Wandering The lanes Of Upperpally In Hyderabad

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The lesser known village is a small locality today comprising a mix of residential buildings and marriage halls. Upperpally used to be a small village made up of about 100-120 houses during the 20th century and had a modest population of 500 to 600 people. The tenements which cropped up in the area belonged to menial labourers and masons who were engaged in the construction work in expansion of the fort.

There were Reddys, Munnuru Kapus and a few Muslims. The menial labourer was called Paarakadu (Para-Phawda (Urdu word for Spade), while the assistant mason was called Beldaar. The women folk would accompany the males and would fetch water, carry and transport the construction material to the beldaars and masons. According to an old resident of Upperpally, Balmukhund Pershad, who was born and brought up here, a few expert masons were as good as a fine architect.

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According to Pershad saab, all these workers had to cross the Musi river to reach Golconda and even for a visit to friends who lived in the city. The village was an underdeveloped one, there was no temple or mosque or any significant structure. To perform puja, one had to go to the temples of Kishanbagh and Ranibagh and Mir Mehwood saheb ki pahadi.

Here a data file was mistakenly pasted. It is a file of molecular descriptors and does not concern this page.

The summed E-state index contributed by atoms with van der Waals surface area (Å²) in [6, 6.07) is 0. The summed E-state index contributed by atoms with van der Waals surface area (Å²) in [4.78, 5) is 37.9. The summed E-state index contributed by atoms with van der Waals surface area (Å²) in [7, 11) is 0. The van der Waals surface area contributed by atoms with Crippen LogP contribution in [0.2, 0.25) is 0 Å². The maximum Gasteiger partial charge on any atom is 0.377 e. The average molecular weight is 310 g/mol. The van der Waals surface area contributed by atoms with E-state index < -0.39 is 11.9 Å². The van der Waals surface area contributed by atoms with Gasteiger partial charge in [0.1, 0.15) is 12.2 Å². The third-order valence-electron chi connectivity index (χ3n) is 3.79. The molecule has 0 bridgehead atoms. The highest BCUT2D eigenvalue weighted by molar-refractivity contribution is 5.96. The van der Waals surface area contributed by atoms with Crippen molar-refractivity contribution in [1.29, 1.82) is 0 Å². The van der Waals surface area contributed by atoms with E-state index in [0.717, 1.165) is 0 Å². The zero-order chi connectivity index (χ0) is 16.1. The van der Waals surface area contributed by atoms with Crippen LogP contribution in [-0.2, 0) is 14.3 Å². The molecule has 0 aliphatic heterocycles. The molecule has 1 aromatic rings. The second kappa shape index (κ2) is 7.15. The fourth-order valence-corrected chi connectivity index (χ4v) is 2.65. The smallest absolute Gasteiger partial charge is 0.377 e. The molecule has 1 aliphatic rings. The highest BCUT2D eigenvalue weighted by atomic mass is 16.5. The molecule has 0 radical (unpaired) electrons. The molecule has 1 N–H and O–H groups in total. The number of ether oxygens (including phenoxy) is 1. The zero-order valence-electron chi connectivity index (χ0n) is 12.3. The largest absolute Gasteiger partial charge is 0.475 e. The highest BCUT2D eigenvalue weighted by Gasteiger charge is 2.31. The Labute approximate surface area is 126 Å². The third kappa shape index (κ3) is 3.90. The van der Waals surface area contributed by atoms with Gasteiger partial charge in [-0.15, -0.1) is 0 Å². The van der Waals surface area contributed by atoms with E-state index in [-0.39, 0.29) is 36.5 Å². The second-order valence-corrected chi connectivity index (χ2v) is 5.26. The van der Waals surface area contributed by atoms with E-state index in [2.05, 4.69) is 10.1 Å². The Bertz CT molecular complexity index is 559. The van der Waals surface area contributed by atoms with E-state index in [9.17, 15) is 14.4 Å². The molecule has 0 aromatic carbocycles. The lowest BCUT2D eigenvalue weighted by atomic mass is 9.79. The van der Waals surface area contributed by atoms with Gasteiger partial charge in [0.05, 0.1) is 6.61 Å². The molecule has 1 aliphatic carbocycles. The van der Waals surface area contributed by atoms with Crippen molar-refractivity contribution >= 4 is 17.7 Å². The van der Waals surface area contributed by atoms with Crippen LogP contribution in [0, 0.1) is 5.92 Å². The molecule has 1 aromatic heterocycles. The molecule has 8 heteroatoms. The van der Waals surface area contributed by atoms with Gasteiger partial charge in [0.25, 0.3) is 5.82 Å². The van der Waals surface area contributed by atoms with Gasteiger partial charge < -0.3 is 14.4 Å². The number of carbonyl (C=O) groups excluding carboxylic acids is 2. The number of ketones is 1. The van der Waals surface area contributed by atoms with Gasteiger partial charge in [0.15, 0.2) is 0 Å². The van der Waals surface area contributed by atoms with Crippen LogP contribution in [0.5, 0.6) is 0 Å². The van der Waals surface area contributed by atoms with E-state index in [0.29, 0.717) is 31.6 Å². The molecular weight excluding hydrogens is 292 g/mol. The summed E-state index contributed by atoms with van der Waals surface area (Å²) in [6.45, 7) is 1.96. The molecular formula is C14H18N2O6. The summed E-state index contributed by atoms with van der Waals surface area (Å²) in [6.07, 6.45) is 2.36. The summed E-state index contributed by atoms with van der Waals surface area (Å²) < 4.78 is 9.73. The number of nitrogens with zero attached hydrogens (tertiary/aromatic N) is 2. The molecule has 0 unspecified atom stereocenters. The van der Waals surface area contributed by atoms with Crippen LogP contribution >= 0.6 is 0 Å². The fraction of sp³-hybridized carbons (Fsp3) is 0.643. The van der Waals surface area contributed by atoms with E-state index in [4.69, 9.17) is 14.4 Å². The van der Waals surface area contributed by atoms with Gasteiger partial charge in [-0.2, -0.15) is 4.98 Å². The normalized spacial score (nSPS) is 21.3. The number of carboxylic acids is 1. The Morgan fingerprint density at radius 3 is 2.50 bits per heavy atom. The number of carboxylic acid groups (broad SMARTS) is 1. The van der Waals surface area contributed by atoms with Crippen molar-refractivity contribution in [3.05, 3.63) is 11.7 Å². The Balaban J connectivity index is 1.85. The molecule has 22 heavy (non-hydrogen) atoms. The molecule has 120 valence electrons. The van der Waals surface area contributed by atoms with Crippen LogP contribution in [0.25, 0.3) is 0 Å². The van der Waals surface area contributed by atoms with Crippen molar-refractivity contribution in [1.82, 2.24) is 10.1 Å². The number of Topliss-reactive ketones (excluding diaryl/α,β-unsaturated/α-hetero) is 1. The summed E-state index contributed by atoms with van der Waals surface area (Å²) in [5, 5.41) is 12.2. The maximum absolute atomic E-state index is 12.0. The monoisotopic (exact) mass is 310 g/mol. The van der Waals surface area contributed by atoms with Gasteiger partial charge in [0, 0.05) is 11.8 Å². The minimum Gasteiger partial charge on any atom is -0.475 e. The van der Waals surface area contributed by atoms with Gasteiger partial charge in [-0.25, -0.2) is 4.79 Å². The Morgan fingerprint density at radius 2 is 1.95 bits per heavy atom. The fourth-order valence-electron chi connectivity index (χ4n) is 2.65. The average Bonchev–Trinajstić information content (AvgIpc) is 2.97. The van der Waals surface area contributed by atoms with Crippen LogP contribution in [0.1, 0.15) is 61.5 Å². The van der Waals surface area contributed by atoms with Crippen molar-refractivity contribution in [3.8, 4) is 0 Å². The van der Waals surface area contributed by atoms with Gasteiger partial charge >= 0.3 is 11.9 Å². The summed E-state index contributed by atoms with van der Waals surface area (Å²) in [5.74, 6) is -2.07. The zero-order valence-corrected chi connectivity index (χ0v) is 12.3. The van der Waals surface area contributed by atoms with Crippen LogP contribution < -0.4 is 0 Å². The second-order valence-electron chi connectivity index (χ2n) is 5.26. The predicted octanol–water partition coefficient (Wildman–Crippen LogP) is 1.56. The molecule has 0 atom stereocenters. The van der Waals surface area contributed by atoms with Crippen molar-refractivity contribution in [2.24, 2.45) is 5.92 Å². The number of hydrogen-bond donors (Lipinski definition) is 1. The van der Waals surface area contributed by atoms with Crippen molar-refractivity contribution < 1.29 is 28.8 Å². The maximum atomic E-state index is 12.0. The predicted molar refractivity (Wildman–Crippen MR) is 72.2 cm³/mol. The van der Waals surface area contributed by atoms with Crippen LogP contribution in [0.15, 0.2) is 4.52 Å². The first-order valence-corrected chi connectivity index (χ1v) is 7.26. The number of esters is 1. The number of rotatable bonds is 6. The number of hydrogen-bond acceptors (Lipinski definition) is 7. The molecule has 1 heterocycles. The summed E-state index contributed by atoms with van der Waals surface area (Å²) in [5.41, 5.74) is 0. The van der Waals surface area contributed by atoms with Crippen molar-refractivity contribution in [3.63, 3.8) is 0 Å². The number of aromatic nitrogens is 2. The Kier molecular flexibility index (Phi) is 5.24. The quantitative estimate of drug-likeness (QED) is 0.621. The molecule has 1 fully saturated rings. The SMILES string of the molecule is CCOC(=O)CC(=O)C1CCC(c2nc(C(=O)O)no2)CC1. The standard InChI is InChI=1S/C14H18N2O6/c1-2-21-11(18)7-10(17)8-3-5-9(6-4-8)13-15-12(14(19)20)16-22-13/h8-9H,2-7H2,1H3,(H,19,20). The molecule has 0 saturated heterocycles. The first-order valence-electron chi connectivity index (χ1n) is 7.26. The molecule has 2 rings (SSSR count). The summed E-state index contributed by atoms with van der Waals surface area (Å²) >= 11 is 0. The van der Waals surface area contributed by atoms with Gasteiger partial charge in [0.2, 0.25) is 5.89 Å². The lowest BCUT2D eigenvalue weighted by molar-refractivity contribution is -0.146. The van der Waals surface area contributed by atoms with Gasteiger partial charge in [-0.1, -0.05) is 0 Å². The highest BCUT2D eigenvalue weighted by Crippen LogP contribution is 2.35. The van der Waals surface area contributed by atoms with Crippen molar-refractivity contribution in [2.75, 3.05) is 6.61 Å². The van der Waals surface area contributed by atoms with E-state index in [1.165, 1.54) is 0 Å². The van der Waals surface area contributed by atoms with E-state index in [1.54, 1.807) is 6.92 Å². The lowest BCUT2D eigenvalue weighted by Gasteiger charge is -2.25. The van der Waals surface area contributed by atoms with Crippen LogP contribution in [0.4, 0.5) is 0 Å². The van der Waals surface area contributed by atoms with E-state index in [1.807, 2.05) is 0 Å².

Even today it has not transformed into a locality, although grand marriage halls have mushroomed in the area and population has increased. Upperpally is located between Attapur and Budvel. It can also be reached via Kishanbagh and Langar Hauz. As one proceeds from Mehdipatnam and takes a left turn from the first traffic signal, one has to cross the small village of Nandimusliguda, pass Hyderguda and Attapur before turning right towards Budvel Rajendra Nagar main road to reach the area.

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Although Hyderabad was founded in 1591, and was inhabited by the migrating population of Golconda, the concept of a mohalla came much later. Around Golconda and Charminar were many small villages and hamlets with a small population of both Hindus and Muslims. In due course of time, many of these villages became mohallas or localities with a burgeoning population. These localities which existed even before the entry of the first Qutb Shah; can be called the oldest areas of the kingdom.

UpperpallyThe lanes of villages and mohallas are a beautiful blend of two languages – Urdu or Persian and Hindi or Telugu, reflecting the rich culture of Deccan. Heavily influenced by seven languages – Urdu, Persian, Arabic, Hindi, Telugu, Marathi and English–the name of a village or locality is invariably a combination of two languages. #KhabarLive